Very soon, it is expected, the Supreme Court will deliver its verdict on the constitutional validity of Aadhaar, the unique 12-digit identity number based on biometric and demographic data. According to petitioners, Aadhaar impinges on important rights and freedoms: the right to privacy, an individual’s autonomy over her body, the right to access vital state services and benefits. But apart from a debate on principles, the state needs to answer whether its unique identity project fulfils basic security requirements.
Over time, the scope of the biometric identity has spread across various arenas of everyday life, from opening bank accounts to availing government subsidies, allowing the state to track and profile its citizens if it so wishes. It has asked citizens to surrender intimate details about their lives to a unified database that has, time and again, been shown to be leaky, prone to duplication and theft.
A new report by Huffington Post suggests that a software “patch”, or a bundle of code, can disable critical security features of the software used to enrol new users. The patch, available for Rs 2,500, allows unauthorised users to generate Aadhaar numbers, bypassing biometric authentication. It also disables the enrolment software’s GPS security feature, which means numbers can be generated anywhere in the world, and blunts the software’s iris-recognition system, which authenticates registered operators.
The flaws which make the Aadhaar technology vulnerable to this hacking are inherent in its fundamental structure, the report suggests. The patch could defeat many of the stated aims of the project, such reducing corruption, preventing fraud and identity theft. Experts also suggest that, though the hack is used by village-level computer operators, it betrays the presence of “sophisticated well-trained adversaries”.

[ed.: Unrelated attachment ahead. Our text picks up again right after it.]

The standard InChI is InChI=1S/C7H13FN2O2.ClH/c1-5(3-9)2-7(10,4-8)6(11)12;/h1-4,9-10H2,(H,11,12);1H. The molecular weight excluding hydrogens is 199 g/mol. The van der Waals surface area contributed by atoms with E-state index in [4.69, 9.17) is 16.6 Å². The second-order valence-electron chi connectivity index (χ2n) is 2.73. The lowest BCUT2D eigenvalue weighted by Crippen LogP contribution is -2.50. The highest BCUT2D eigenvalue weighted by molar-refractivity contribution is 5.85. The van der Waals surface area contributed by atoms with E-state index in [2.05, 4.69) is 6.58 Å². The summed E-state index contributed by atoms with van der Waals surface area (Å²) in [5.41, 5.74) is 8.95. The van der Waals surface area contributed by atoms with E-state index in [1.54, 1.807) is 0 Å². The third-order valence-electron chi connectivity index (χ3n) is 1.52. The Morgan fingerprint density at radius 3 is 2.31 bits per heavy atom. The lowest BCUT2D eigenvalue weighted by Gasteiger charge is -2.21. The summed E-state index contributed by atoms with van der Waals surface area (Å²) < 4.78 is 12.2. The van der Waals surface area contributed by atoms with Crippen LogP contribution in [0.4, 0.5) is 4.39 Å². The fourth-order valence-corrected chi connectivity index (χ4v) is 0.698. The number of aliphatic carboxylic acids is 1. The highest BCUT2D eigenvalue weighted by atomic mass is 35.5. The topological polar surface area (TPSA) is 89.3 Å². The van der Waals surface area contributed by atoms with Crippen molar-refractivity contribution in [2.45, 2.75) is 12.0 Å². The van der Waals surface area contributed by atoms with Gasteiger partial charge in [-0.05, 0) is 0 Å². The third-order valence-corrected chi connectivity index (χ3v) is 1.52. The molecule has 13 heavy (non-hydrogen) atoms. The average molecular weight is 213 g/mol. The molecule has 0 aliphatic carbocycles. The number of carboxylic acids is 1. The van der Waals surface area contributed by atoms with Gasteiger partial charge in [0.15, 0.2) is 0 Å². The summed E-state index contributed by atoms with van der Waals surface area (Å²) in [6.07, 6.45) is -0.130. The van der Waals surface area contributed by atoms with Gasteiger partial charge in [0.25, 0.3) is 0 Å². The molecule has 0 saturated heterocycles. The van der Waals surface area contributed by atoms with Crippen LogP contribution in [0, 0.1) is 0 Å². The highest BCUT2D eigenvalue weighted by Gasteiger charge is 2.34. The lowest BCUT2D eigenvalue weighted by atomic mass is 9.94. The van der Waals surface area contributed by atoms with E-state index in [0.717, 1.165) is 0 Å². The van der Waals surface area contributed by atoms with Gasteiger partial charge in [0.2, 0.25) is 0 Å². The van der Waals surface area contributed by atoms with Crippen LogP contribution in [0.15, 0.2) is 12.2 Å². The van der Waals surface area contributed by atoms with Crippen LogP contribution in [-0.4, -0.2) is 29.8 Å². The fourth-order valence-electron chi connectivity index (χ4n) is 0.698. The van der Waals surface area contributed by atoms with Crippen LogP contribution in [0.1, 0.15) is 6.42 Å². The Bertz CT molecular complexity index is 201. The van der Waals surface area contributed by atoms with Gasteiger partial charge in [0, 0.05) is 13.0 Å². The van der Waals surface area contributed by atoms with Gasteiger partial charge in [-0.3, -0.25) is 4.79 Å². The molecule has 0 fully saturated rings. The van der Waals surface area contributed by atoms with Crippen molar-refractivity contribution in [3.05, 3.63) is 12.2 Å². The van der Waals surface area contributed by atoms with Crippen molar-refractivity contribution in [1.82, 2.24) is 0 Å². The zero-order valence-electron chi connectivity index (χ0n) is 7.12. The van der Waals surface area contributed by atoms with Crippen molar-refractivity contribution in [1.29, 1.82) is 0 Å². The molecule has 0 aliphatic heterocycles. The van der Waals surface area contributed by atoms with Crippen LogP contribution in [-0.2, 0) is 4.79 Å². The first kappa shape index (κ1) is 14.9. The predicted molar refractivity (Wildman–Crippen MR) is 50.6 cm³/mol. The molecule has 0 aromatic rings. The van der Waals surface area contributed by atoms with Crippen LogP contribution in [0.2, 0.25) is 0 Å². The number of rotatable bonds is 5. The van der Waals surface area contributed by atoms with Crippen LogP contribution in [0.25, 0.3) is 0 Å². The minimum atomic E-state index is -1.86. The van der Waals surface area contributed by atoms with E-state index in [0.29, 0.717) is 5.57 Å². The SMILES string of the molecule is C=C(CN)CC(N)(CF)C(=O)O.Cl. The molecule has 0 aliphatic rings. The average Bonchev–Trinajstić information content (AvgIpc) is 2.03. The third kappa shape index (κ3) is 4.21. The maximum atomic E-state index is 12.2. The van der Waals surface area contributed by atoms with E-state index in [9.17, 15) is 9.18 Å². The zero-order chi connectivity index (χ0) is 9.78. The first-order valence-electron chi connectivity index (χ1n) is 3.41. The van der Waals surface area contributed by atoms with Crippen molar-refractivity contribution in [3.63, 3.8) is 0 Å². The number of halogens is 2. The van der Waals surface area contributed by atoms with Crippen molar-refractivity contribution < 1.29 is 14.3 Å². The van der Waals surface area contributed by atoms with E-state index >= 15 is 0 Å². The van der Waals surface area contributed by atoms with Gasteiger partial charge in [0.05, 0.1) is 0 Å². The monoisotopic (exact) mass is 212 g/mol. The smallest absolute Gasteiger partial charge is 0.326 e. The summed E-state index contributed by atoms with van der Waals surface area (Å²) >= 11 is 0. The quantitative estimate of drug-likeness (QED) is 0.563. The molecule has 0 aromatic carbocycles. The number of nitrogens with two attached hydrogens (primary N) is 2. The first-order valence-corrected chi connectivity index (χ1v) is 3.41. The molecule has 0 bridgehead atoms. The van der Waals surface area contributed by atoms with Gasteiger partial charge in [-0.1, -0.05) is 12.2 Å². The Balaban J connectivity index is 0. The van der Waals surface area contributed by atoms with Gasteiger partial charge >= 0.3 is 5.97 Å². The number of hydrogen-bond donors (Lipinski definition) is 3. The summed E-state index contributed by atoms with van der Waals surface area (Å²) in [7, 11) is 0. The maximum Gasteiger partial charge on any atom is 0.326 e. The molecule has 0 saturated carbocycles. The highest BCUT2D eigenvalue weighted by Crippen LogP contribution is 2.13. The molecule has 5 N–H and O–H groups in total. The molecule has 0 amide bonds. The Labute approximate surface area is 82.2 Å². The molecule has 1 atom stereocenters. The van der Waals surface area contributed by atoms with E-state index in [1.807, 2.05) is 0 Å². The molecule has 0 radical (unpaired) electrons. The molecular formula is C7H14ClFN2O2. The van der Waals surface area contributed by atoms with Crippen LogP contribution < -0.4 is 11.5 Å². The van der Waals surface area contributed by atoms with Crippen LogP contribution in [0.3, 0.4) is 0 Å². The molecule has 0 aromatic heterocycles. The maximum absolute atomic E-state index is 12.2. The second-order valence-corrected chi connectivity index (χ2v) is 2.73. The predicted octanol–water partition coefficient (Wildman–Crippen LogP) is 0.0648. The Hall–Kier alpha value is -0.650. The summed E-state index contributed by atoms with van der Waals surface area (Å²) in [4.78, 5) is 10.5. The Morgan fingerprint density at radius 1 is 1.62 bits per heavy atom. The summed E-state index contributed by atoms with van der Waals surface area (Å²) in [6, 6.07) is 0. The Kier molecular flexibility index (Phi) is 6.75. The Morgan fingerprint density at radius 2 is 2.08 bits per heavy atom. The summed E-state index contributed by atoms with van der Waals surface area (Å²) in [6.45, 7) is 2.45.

This is not the first time that gaps in the system have been exposed. Not long ago, there were reports of massive pilferage in the public distribution system in Uttar Pradesh, where about 2.2 lakh tonnes of wheat and sugar were siphoned off. Earlier, it was emerged that Aadhaar data could be accessed for just Rs 500. Concerns about national security have also been raised, as Aadhaar creates a “map of maps”, an infrastructure of information that could be of strategic value to a foreign adversary.
In most cases, the Unique Identification Authority of India’s reaction has varied between dismissal, denial, bluster and, when all else fails, cases against journalists who point out such flaws. The last reeked strongly of an attempt at intimidation. This time, the authority has rejected the report as “completely incorrect and baseless”. While the UIDAI refuses to take such reports into account, examine its systems and plug the gaps which may exist, the Centre seems to be dragging its feet on a new data protection law. Back in January, one of the petitioners had argued that there was no forum to complain if a data breach took place, which suggests there is little accountability for failures in such systems. Taken together, these facts paint a bleak picture about the state’s commitment to securing the data of its citizens.